In ancient days however, when trade and commerce were still at their primitive stage, market competition was nearly absent and people distinguished the quality of goods according to the craftsmanship of the artisans. Property in those days mainly indicated physical commodities or tangible assets. But with the progress of civilization and the storm of globalisation sweeping over almost every nook and corner of the world, many transformations started taking place simultaneously. These transformations resulted to a renaissance of the social relations and some stringency in the rights of the people, including that of their ownership rights. So, property got a new definition as well. With greater and greater competition seeping into the eventually liberating market structure, people started ruminating way-outs to protect their respective domains in order to stick back in the market competition. That was when the concept of intangible assets got introduced. Intangible assets imply those that do not have a physical existence but which can be legally owned by an entity. Hence today, the term ‘property’ actually implies tangible as well as intangible assets.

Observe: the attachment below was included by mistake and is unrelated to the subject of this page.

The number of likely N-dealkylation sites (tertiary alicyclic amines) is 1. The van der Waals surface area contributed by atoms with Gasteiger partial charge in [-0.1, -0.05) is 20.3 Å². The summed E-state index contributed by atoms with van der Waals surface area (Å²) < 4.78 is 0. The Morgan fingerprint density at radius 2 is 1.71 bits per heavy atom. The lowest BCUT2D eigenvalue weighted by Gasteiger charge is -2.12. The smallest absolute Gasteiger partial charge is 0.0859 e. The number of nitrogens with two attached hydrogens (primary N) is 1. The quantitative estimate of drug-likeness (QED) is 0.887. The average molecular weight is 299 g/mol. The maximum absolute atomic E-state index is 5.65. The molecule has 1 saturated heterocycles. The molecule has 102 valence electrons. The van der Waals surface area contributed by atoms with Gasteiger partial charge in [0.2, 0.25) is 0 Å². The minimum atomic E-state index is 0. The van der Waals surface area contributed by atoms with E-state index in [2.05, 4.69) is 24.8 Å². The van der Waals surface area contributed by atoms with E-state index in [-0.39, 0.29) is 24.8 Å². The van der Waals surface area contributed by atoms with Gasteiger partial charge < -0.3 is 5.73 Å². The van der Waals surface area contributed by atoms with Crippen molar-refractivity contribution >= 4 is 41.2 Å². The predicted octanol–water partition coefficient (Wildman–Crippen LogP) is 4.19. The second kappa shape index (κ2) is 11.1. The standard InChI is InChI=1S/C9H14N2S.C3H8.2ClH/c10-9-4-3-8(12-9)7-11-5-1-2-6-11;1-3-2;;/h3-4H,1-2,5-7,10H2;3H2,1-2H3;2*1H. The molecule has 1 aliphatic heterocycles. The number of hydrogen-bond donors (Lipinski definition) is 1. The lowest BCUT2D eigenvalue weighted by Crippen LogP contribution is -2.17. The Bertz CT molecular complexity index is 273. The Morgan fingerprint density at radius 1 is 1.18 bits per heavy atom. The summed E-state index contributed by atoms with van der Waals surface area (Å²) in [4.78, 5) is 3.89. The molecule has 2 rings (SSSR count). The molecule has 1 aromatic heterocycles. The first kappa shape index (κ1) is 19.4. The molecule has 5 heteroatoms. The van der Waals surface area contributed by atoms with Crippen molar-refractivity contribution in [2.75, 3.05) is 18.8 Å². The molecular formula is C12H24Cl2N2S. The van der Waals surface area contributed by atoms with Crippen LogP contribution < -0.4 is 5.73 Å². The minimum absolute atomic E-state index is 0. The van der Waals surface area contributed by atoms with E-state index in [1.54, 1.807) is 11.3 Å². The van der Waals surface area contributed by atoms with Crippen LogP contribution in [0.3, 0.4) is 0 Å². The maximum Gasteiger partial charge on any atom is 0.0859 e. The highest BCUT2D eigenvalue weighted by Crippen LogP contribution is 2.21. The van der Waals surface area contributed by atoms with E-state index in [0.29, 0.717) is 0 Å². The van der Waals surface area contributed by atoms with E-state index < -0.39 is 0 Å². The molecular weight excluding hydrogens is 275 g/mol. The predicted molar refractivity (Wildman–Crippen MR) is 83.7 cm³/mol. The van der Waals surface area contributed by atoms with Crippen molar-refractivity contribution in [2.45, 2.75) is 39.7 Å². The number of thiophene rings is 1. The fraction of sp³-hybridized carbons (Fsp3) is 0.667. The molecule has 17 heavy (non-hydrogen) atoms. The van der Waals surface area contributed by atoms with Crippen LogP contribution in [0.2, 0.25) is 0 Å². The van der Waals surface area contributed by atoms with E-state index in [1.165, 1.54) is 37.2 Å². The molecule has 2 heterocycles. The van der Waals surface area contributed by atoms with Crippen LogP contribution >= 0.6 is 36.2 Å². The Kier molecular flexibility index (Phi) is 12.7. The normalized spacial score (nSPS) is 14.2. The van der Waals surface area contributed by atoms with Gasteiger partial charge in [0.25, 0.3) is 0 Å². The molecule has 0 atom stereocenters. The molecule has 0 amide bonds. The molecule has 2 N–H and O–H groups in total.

The present paper deals with the short-run equilibrium or the market clearing conditions in the property market today. In economic terms, short-run is the span when one or more factors are fixed, so that people have to operate in a more constrained framework. The present study aims to clarify how equilibrium is attained in the short run in the property market and how even a slight external disturbance is capable of shaking its very roots.
Broadly speaking, property comprises of two kinds of assets – tangible and intangible. However, a further dissection reveals that there are four main categories of the same, namely - stock of houses (for business or residential purpose), financial assets, developmental assets and